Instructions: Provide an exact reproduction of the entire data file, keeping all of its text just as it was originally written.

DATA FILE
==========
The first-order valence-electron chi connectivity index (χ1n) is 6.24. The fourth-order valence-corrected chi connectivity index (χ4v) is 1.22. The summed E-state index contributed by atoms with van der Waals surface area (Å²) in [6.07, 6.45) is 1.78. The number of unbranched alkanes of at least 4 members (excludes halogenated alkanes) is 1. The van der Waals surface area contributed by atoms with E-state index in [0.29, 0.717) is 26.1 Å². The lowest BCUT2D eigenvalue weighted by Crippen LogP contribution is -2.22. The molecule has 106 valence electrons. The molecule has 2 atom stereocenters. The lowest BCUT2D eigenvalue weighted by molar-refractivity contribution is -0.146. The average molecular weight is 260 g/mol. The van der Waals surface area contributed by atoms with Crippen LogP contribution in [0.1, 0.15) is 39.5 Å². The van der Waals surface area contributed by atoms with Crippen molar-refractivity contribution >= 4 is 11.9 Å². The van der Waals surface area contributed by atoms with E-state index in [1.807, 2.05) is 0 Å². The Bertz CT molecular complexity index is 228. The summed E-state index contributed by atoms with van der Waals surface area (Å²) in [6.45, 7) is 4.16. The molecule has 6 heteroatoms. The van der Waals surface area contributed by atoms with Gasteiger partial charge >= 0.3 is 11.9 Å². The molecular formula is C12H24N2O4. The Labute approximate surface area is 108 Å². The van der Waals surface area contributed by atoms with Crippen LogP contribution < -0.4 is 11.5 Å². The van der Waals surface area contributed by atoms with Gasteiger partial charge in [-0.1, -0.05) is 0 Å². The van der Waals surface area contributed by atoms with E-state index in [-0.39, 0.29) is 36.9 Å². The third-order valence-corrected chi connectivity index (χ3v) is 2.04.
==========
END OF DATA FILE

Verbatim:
The first-order valence-electron chi connectivity index (χ1n) is 6.24. The fourth-order valence-corrected chi connectivity index (χ4v) is 1.22. The summed E-state index contributed by atoms with van der Waals surface area (Å²) in [6.07, 6.45) is 1.78. The number of unbranched alkanes of at least 4 members (excludes halogenated alkanes) is 1. The van der Waals surface area contributed by atoms with E-state index in [0.29, 0.717) is 26.1 Å². The lowest BCUT2D eigenvalue weighted by Crippen LogP contribution is -2.22. The molecule has 106 valence electrons. The molecule has 2 atom stereocenters. The lowest BCUT2D eigenvalue weighted by molar-refractivity contribution is -0.146. The average molecular weight is 260 g/mol. The van der Waals surface area contributed by atoms with Crippen LogP contribution in [0.1, 0.15) is 39.5 Å². The van der Waals surface area contributed by atoms with Crippen molar-refractivity contribution >= 4 is 11.9 Å². The van der Waals surface area contributed by atoms with E-state index in [1.807, 2.05) is 0 Å². The Bertz CT molecular complexity index is 228. The summed E-state index contributed by atoms with van der Waals surface area (Å²) in [6.45, 7) is 4.16. The molecule has 6 heteroatoms. The van der Waals surface area contributed by atoms with Gasteiger partial charge >= 0.3 is 11.9 Å². The molecular formula is C12H24N2O4. The Labute approximate surface area is 108 Å². The van der Waals surface area contributed by atoms with Crippen LogP contribution < -0.4 is 11.5 Å². The van der Waals surface area contributed by atoms with Gasteiger partial charge in [-0.1, -0.05) is 0 Å². The van der Waals surface area contributed by atoms with E-state index in [-0.39, 0.29) is 36.9 Å². The third-order valence-corrected chi connectivity index (χ3v) is 2.04.